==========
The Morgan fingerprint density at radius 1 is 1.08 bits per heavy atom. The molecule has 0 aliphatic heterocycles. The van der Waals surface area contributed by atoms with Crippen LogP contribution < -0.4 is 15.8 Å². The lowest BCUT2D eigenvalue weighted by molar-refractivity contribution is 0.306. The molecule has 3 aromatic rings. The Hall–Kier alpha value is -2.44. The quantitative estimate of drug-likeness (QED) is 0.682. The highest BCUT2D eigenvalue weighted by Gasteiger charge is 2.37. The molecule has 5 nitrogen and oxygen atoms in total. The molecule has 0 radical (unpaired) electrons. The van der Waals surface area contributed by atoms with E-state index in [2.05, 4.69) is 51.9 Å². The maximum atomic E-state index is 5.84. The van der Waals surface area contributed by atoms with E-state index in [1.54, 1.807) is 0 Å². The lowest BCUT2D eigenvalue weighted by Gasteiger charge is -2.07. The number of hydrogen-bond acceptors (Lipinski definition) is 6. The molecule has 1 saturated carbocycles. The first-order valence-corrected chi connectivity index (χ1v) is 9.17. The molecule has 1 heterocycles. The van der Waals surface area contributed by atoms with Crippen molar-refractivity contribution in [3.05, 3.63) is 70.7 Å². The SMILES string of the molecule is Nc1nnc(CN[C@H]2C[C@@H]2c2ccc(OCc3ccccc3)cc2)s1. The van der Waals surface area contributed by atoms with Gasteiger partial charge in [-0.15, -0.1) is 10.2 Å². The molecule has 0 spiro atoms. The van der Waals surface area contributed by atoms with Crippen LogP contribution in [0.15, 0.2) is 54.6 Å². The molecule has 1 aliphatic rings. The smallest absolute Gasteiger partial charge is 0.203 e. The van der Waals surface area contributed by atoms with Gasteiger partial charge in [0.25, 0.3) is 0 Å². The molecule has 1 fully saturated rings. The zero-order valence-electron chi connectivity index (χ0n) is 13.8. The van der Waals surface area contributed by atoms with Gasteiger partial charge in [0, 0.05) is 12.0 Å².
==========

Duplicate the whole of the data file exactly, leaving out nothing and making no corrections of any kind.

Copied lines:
The Morgan fingerprint density at radius 1 is 1.08 bits per heavy atom. The molecule has 0 aliphatic heterocycles. The van der Waals surface area contributed by atoms with Crippen LogP contribution < -0.4 is 15.8 Å². The lowest BCUT2D eigenvalue weighted by molar-refractivity contribution is 0.306. The molecule has 3 aromatic rings. The Hall–Kier alpha value is -2.44. The quantitative estimate of drug-likeness (QED) is 0.682. The highest BCUT2D eigenvalue weighted by Gasteiger charge is 2.37. The molecule has 5 nitrogen and oxygen atoms in total. The molecule has 0 radical (unpaired) electrons. The van der Waals surface area contributed by atoms with E-state index in [2.05, 4.69) is 51.9 Å². The maximum atomic E-state index is 5.84. The van der Waals surface area contributed by atoms with E-state index in [1.54, 1.807) is 0 Å². The lowest BCUT2D eigenvalue weighted by Gasteiger charge is -2.07. The number of hydrogen-bond acceptors (Lipinski definition) is 6. The molecule has 1 saturated carbocycles. The first-order valence-corrected chi connectivity index (χ1v) is 9.17. The molecule has 1 heterocycles. The van der Waals surface area contributed by atoms with Crippen molar-refractivity contribution in [3.05, 3.63) is 70.7 Å². The SMILES string of the molecule is Nc1nnc(CN[C@H]2C[C@@H]2c2ccc(OCc3ccccc3)cc2)s1. The van der Waals surface area contributed by atoms with Gasteiger partial charge in [-0.15, -0.1) is 10.2 Å². The molecule has 0 spiro atoms. The van der Waals surface area contributed by atoms with Crippen LogP contribution in [0.15, 0.2) is 54.6 Å². The molecule has 1 aliphatic rings. The smallest absolute Gasteiger partial charge is 0.203 e. The van der Waals surface area contributed by atoms with Gasteiger partial charge in [0.25, 0.3) is 0 Å². The molecule has 1 fully saturated rings. The zero-order valence-electron chi connectivity index (χ0n) is 13.8. The van der Waals surface area contributed by atoms with Gasteiger partial charge in [0, 0.05) is 12.0 Å².